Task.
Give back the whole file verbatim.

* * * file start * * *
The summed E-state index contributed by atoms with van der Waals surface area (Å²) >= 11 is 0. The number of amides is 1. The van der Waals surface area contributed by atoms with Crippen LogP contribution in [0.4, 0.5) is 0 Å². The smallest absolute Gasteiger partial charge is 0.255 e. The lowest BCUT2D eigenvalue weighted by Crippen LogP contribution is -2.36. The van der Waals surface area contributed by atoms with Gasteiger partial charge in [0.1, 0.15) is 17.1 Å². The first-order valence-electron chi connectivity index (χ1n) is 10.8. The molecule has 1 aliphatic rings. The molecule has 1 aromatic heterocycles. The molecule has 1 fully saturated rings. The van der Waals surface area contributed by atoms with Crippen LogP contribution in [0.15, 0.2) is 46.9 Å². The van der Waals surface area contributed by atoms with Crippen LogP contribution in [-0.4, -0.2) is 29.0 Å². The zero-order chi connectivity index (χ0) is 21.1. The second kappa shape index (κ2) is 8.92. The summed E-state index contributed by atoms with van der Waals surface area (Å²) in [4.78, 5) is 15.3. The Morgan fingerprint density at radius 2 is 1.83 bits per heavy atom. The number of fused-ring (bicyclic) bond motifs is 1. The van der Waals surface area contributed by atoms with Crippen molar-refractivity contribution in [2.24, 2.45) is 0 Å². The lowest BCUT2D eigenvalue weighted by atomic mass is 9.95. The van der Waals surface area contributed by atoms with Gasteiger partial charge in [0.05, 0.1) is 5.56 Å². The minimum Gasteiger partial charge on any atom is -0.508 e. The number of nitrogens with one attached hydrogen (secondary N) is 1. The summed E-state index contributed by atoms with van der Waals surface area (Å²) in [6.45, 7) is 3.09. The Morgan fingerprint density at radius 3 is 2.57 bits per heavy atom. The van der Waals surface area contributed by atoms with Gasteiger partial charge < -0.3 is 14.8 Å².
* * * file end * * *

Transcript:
The summed E-state index contributed by atoms with van der Waals surface area (Å²) >= 11 is 0. The number of amides is 1. The van der Waals surface area contributed by atoms with Crippen LogP contribution in [0.4, 0.5) is 0 Å². The smallest absolute Gasteiger partial charge is 0.255 e. The lowest BCUT2D eigenvalue weighted by Crippen LogP contribution is -2.36. The van der Waals surface area contributed by atoms with Gasteiger partial charge in [0.1, 0.15) is 17.1 Å². The first-order valence-electron chi connectivity index (χ1n) is 10.8. The molecule has 1 aliphatic rings. The molecule has 1 aromatic heterocycles. The molecule has 1 fully saturated rings. The van der Waals surface area contributed by atoms with Crippen LogP contribution in [0.15, 0.2) is 46.9 Å². The van der Waals surface area contributed by atoms with Crippen LogP contribution in [-0.4, -0.2) is 29.0 Å². The zero-order chi connectivity index (χ0) is 21.1. The second kappa shape index (κ2) is 8.92. The summed E-state index contributed by atoms with van der Waals surface area (Å²) in [4.78, 5) is 15.3. The Morgan fingerprint density at radius 2 is 1.83 bits per heavy atom. The number of fused-ring (bicyclic) bond motifs is 1. The van der Waals surface area contributed by atoms with Crippen molar-refractivity contribution in [2.24, 2.45) is 0 Å². The lowest BCUT2D eigenvalue weighted by atomic mass is 9.95. The van der Waals surface area contributed by atoms with Gasteiger partial charge in [0.05, 0.1) is 5.56 Å². The minimum Gasteiger partial charge on any atom is -0.508 e. The number of nitrogens with one attached hydrogen (secondary N) is 1. The summed E-state index contributed by atoms with van der Waals surface area (Å²) in [6.45, 7) is 3.09. The Morgan fingerprint density at radius 3 is 2.57 bits per heavy atom. The van der Waals surface area contributed by atoms with Gasteiger partial charge < -0.3 is 14.8 Å².